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Re: POD Meditation?

by JavaFan (Canon)
on Apr 27, 2012 at 20:40 UTC ( #967716=note: print w/replies, xml ) Need Help??

in reply to POD Meditation?

It's code that is tricking all the POD parsers. See, in your code snippet, there is no POD. POD section are defined as to start with the a '=' (followed by a letter) at the beginning of a line, when perl expects a new statement. But here, at the moment of =pod, perl isn't expecting a new statement. In fact, it's busy finding the end of a here document -- whose end is =cut.

So, what's happening here is that:

=pod This module uses the following constants: bang_eth => 1 biff => 2 krunch => 3
is a here document (it starts with a blank line above =pod, and ends with a blank line), with =cut as terminator. The rest is just parsing this string.

Why does it appear in the documentation? Because POD parsers actually don't parse POD. They parse anything between ^=\w and ^=cut, without looking at context, assuming to capture all the POD (and nothing but the POD). Most of the time, this heuristic works well, but as with all heuristics, it sometimes will break down, and someone will (a)buse it.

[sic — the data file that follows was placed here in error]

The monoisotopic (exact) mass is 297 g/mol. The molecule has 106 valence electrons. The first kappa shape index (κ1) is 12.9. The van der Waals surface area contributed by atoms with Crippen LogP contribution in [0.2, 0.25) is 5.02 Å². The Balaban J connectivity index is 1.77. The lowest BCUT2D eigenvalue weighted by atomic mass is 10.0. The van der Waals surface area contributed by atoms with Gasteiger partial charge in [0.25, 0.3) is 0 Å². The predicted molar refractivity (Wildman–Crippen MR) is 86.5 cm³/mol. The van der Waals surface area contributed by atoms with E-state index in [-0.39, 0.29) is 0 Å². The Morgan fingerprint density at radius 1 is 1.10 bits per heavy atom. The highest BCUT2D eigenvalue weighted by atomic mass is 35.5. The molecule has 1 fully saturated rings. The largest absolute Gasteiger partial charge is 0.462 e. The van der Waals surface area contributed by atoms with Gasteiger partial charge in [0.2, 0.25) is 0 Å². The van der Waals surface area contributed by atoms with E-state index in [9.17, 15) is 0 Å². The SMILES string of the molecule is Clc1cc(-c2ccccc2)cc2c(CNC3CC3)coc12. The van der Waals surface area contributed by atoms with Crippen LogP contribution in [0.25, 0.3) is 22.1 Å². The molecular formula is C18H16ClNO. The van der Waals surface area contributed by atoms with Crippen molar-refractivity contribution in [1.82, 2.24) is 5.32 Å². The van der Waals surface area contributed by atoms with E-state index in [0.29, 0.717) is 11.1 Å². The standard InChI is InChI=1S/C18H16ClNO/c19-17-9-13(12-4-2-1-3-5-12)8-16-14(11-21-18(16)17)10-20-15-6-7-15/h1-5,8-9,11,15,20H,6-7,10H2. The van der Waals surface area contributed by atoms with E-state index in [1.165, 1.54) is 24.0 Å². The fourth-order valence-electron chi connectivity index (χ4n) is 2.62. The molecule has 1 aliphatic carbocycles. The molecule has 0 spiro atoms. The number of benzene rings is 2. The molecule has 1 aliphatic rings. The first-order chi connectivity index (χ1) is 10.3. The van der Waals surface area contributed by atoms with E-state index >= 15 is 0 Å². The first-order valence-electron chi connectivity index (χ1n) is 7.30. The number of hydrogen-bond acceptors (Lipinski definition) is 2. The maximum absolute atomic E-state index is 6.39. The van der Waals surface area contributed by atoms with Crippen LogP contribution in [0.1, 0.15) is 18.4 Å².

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Re^2: POD Meditation?
by temporal (Pilgrim) on Apr 27, 2012 at 20:58 UTC

    Wow, that is pretty neat. So the here document (creatively!) grabs the info in the POD for the perl interpreter, while POD parsers will just see the POD block. Allowing you to have a single point of change for those values.

    Thanks, JavaFan!

    Fun note, this code also plays holy hell with the syntax highlighter in my IDE.

    Strange things are afoot at the Circle-K.
      Except that there isn't any POD... ;-) It's the POD parsers that think there's POD hiding inside a string (here doc).

      Fun note, this code also plays holy hell with the syntax highlighter in my IDE.
      I've never bothered with syntax highlighters, and your remark doesn't convince me I was wrong ;-)
        > Except that there isn't any POD...

        Where do you get your definition for POD from?

        Perl and POD are two different languages which can be intermingled somehow.

      • POD is what the POD-parser matches, and the input doesn't have to be a perl-source anyway.
      • And the Perl-parser doesn't know much about POD-syntax, it basically ignores any blocks between lines starting with a new statement beginning with "=" and followed by at least one word and finished by '=cut'.

        This ignored block doesn't need to be valid POD:

        > perl print "x"; =bala bala blaa asas =cut print "x"
        And the code surrounding POD doesn't need to be Perl.

        Cheers Rolf

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